Official accused of ‘racial’ profiling at Overvaal

2018-01-14 06:03
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A senior Gauteng education official tasked with finding places for desperate pupils in schools has allegedly been manipulating the process by racially profiling children.

The official, who is based in the East Sedibeng district and whose name has not yet been made public, allegedly assigned pupils to schools based on their names and surnames.

This is the latest accusation in a battle between the Gauteng education department and Hoërskool Overvaal, which has insisted it is too full and therefore cannot accept pupils who do not speak Afrikaans as their first language.

The official allegedly placed pupils who do not have Afrikaans names and surnames into English-medium schools in the area, or in others far from their homes.

City Press established that other department officials revealed this to members of the Overvaal transformation committee last month. Parents founded the committee in 2016 to demand that Hoërskool Overvaal transform and offer English as an additional medium of instruction.

Committee members include parents Michael Matlala, Marvin Matlotlo, Queen Mofokeng, Tlhoriso Mofokeng and Angie Rewu. Their children used to attend Laërskool Sonlandpark and Arcon Park Primary in Vereeniging, which are within 5km from Hoërskool Overvaal. Now in high school, their children have to travel to English-medium schools more than 10km away.

Matlala said he was told that the official allegedly helped Hoërskool Overvaal by placing pupils with African names in other schools, while those with Afrikaans names were retained.

He said the official was found out when Gauteng education officials discovered that some of the 55 pupils at the centre of a court case between the school and the department were not Afrikaans speaking, but had been placed at Overvaal because they did not have African names and surnames.

“We will put the department under pressure to deal with the culprit,” Matlala said.

They took their complaint to the department in 2016 and formed the committee. They reserved a seat for the school, but not a single representative attended their meetings.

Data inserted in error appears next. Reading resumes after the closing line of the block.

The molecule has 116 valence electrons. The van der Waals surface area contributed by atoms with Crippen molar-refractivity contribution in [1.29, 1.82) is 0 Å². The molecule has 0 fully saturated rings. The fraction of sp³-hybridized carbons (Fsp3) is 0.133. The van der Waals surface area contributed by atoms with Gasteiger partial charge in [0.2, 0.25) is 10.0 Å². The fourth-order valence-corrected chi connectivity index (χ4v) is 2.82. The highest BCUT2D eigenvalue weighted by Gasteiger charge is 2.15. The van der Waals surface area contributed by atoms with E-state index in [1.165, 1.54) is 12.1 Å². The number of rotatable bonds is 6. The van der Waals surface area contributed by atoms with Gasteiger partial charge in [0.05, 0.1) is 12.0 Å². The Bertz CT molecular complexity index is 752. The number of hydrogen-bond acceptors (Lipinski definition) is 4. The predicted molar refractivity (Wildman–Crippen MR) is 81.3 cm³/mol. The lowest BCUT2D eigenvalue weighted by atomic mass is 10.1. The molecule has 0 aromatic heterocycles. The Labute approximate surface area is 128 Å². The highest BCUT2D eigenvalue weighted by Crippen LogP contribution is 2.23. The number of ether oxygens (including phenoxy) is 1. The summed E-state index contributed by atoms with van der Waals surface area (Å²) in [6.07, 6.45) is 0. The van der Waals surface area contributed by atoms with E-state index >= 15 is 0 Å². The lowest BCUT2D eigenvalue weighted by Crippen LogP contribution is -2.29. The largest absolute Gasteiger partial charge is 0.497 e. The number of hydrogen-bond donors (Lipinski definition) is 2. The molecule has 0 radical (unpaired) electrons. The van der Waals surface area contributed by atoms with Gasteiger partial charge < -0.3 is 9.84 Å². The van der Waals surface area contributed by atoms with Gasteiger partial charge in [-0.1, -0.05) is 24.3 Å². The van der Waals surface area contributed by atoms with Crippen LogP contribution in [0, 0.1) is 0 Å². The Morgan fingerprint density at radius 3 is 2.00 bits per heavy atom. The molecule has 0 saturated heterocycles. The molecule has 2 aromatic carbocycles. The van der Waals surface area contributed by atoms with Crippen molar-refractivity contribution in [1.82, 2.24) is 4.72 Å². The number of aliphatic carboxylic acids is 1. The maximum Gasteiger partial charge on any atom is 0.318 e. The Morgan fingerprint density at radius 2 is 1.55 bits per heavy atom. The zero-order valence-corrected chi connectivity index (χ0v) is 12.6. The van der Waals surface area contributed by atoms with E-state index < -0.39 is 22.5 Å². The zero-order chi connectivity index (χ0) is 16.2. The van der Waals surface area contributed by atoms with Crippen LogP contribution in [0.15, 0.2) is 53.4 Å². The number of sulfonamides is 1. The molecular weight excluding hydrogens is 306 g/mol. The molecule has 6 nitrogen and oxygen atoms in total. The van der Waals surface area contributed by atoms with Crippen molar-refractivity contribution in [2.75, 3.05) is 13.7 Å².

Matlala said that, in their dealings with the department, parents agreed that English should be phased in during Grade 8 from this year. However, in September, the school’s governing body wrote a memo to parents of pupils in Grade 7 in feeder schools, saying that Afrikaans would be the only medium of instruction.

The memo said: “Please take note that Hoërskool Overvaal is a single-medium Afrikaans school and that it will not change in the foreseeable future. Should your child attend Overvaal, the LOLT [language of learning and teaching] will be Afrikaans only. Reply with Yes and your child’s name and surname (for whom you have already applied online) if you accept above conditions.”

Matlala said that not only black parents had a problem with this, but whites, too.

Matlala has been forced to think strategically when looking for schools for his children. This is despite Hoërskool Overvaal being within walking distance from his home.

His children, Lebohang (15) and Lesego (11), attend schools several kilometres from his Sonland Park home. Lebohang was denied a place at Overvaal in 2016 and is now in Grade 10 at Riverside High, 14km away. Lesego is in Grade 7 at Milton Primary, about 11km away.

Matlala said school transport cost the family R550 a month when using public transport and R3 000 when using his car.

Matlala claims that most Hoërskool Overvaal pupils come from outside the area, are bussed in from farming towns and from as far away as the Free State.

“Some are from Sasolburg and Parys. Buses come in here in the morning. They gave somebody else who is not from our community preference,” he said.

The school has gone to the Pretoria High Court to challenge the department’s insistence that it admit 55 non-Afrikaans speaking pupils.

The school claims to be at capacity, with 621 pupils. The department argues it can take 840.

The school’s governing body has told the court it has communication from two nearby English-medium schools, Phoenix High and General Smuts High, stating they have space for the 55 pupils.

The school denies the department’s allegations that it is using Afrikaans as means to exclude pupils.

Judgment is expected tomorrow.

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Read more on:    education  |  language

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